Accounting for Business Combinations Essay
- In a business combination, call it a merger, an acquisition takeover; we normally have the parent company, which becomes the entity after the combination.
- The Fair value increment is accounted for and Goodwill should be determined and allocated.
- The parent view; The parent company consolidates 100% of the book value of the acquiree’s net assets but only the parents percentage share of the fair value increment and good will.
- Goodwill being the difference between the fair value of the acquiree as a whole and the fair value allocated to its identifiable assets and liabilities.
- High quality Accounting Standards should be emphasized because with high quality standards every single operation and transaction will be catered for.
- In trademarks and brand names for the consumer and Industrial acquisitions there is a lot of value as per economic reality because assets don’t diminish in value.
- More research has its cost and benefit implications. Costs include more accounting and Auditing staff.
Focus on the Fair value:
In a business combination, call it a merger, an acquisition takeover; we normally have the parent company, which becomes the entity after the combination. Accounting for this should be taken with caution because some considerations have to be considered.
Focus of the Accounts and auditing team is concentrated in determining an accurate fair value and they need to qualified and given good remuneration in order to motivate them. Benefits realized are, relevance and accountability. The increased inclusion of unrealized gains and losses in the income statement yields more substantive financial statements and a little more transparency. Cases of transparency will be reduced and there will be a link between the conceptual framework and accounting standards.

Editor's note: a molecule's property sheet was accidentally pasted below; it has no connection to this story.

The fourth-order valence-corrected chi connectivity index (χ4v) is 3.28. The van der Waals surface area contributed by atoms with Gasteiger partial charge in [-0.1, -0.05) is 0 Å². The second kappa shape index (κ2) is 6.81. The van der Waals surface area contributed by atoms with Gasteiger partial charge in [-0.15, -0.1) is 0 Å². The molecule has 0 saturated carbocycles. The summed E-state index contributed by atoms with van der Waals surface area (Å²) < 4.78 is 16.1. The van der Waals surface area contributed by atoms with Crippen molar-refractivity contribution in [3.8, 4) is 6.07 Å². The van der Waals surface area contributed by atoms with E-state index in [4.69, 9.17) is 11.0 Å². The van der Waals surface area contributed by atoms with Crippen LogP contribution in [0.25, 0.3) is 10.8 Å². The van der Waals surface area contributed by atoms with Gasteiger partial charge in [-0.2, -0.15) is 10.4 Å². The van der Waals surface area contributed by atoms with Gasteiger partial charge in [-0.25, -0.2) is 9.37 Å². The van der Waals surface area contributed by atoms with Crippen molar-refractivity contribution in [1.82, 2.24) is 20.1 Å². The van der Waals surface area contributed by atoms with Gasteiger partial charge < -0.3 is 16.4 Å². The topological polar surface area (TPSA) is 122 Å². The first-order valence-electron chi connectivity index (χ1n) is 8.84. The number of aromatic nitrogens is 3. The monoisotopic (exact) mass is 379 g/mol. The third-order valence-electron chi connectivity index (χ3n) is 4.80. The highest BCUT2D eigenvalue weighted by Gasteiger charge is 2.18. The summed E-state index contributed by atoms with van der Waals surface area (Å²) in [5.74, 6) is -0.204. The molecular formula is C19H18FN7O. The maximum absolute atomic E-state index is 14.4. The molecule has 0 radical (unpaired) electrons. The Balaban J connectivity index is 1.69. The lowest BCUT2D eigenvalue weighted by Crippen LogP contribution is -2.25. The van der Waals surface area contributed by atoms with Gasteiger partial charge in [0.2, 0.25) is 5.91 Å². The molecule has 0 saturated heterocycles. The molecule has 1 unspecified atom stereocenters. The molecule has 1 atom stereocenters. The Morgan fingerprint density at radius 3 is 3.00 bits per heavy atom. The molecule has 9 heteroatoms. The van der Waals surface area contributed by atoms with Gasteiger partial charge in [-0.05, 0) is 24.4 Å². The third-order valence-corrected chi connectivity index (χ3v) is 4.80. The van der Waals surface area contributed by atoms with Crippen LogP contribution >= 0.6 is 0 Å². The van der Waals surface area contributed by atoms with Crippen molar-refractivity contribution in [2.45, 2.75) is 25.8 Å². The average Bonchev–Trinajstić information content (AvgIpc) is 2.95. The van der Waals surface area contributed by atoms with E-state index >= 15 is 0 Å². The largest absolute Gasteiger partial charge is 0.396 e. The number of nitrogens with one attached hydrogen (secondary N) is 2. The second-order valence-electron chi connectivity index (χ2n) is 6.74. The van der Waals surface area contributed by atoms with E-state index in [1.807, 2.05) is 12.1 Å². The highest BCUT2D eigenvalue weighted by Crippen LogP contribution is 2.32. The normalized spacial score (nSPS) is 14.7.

According to (Pamela. A Smith 2007),the Fair value increment is accounted for and Goodwill should be determined and allocated. Fair value is the excess of fair value over the book value of the acquiree’s identifiable net Assets. Goodwill is the amount paid by the acquirer in excess of the fair value of the identifiable net assets. For example if the purchase price =$400, the fair value of the identifiable net Assets =$320 the book value of Net Assets=$200; then the fair value increment=$120(320-200) and Goodwill=$80(400-320). Currently Accounting Standards are consistent with the parent view of the consolidated entity.
The parent view; The parent company consolidates 100% of the book value of the acquiree’s net assets but only the parents percentage share of the fair value increment and good will. The Non Controlling Interest (NII) share of the acquiree’s original book value with no fair value increment or goodwill allocation.
Very Important; The consolidated entity should recognize only the percentage of the Fair value increment and goodwill that was actually purchased by the acquirer.
SFAS 141 R , Proposes that accounting for business combination and subsequent consolidation follow the entity view under which the parent company consolidates 100% of the book value of the acquiree’s net assets places 100% of the Fair value increment. Goodwill is accounted for and dived between the Holding Company and the subsidiary interest. Basically this view requires a full Fair value measurement of the goodwill associated with the Acquisition/merger.